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Global Institutions after the Crisis

OXFORD – When Lehman Brothers collapsed and the global financial crisis erupted five years ago, many glimpsed a silver lining: the promise of more effective global economic governance. But, despite a flurry of early initiatives, the world remains as far from that goal as ever.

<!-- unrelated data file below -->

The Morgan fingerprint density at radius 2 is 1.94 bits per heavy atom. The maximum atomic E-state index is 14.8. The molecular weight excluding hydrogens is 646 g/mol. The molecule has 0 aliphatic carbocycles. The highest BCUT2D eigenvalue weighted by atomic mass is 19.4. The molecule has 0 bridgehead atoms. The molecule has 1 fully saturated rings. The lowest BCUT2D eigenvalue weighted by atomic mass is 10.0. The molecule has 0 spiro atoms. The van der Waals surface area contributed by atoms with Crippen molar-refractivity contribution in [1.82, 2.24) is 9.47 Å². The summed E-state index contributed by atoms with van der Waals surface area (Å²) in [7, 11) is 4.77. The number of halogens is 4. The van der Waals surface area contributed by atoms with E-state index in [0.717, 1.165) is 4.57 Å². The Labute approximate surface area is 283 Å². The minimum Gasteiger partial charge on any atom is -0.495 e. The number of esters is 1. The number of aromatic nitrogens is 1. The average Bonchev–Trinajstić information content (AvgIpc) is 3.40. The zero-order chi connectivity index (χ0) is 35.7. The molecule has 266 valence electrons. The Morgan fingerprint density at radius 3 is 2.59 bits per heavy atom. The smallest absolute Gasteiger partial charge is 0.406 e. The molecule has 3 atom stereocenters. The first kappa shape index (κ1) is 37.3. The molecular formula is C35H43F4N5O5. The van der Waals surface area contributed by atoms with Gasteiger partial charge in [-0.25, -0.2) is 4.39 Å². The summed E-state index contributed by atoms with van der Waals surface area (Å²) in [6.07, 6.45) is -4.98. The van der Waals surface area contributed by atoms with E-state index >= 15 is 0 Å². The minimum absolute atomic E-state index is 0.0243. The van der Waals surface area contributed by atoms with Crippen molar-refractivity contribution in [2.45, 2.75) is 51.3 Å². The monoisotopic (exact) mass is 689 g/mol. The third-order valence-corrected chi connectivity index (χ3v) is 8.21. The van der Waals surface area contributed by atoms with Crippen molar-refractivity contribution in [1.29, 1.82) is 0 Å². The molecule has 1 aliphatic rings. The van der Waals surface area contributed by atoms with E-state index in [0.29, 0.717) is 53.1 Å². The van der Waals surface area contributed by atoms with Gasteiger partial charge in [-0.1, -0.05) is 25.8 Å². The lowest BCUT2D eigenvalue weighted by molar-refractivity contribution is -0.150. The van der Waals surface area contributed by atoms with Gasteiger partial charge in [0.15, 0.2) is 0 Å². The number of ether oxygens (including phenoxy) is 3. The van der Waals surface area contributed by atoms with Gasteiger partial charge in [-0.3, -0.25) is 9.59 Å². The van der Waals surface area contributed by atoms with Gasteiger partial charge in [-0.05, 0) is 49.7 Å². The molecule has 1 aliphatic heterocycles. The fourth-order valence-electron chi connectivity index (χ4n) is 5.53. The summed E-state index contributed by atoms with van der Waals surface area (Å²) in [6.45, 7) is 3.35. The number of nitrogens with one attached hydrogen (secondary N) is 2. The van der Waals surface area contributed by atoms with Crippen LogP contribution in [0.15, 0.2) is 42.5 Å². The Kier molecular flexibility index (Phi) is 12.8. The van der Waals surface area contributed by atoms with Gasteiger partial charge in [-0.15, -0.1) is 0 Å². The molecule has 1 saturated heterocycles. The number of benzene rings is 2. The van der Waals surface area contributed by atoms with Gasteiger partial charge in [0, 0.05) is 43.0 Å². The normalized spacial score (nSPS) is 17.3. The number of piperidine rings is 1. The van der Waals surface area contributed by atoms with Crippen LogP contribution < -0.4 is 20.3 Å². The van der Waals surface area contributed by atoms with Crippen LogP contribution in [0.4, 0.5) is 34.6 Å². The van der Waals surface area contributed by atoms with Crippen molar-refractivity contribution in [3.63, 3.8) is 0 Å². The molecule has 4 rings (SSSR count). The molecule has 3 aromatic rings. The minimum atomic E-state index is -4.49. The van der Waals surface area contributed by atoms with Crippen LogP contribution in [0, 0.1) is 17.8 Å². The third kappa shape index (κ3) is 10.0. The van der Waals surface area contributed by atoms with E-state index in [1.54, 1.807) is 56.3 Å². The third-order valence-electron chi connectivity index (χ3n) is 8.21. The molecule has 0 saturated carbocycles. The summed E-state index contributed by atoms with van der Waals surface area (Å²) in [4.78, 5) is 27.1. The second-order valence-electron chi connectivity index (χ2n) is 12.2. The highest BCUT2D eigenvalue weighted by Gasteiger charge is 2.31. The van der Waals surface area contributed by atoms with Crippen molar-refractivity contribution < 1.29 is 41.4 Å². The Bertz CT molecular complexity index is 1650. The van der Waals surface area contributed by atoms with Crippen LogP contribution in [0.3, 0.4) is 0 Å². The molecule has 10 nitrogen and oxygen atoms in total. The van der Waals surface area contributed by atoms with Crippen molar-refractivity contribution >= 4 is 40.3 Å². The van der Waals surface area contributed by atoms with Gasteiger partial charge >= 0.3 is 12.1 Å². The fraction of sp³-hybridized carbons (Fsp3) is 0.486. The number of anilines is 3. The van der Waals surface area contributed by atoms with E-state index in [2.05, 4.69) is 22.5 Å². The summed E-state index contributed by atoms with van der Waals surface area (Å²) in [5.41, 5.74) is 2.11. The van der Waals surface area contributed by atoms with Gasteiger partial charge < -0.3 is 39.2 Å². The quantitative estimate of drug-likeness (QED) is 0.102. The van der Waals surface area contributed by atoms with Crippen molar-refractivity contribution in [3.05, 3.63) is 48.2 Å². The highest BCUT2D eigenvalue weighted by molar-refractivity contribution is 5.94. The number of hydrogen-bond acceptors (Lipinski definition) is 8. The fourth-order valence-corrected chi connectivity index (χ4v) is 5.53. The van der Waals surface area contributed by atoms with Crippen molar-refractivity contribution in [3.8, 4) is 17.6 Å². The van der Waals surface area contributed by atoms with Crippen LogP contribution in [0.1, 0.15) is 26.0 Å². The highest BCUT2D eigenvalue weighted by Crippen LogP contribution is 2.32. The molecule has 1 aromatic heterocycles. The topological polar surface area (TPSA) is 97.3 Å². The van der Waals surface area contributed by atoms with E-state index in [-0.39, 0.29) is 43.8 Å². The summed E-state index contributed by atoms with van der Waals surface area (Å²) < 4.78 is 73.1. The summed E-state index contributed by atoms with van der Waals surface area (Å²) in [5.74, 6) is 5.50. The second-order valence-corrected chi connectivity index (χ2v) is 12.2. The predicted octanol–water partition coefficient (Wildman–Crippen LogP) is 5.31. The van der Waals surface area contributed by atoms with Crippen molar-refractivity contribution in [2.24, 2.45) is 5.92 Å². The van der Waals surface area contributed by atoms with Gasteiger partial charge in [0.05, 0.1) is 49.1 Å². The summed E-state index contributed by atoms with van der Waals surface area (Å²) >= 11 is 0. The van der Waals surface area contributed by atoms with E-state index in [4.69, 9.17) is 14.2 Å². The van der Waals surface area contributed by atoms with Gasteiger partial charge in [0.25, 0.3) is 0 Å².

The Financial Stability Board (FSB), established after the G-20 summit in London in April 2009, has no legal mandate or enforcement powers, nor formal processes for including all countries. The International Monetary Fund still awaits the doubling of its capital (another early vow), while its existing resources are heavily tied up in Europe and its governance reforms are stalled. The World Bank has received a modest increase in resources, but it has yet to build capacity to lend rapidly and globally beyond existing borrowers and loan arrangements, and its income trajectory is diminishing.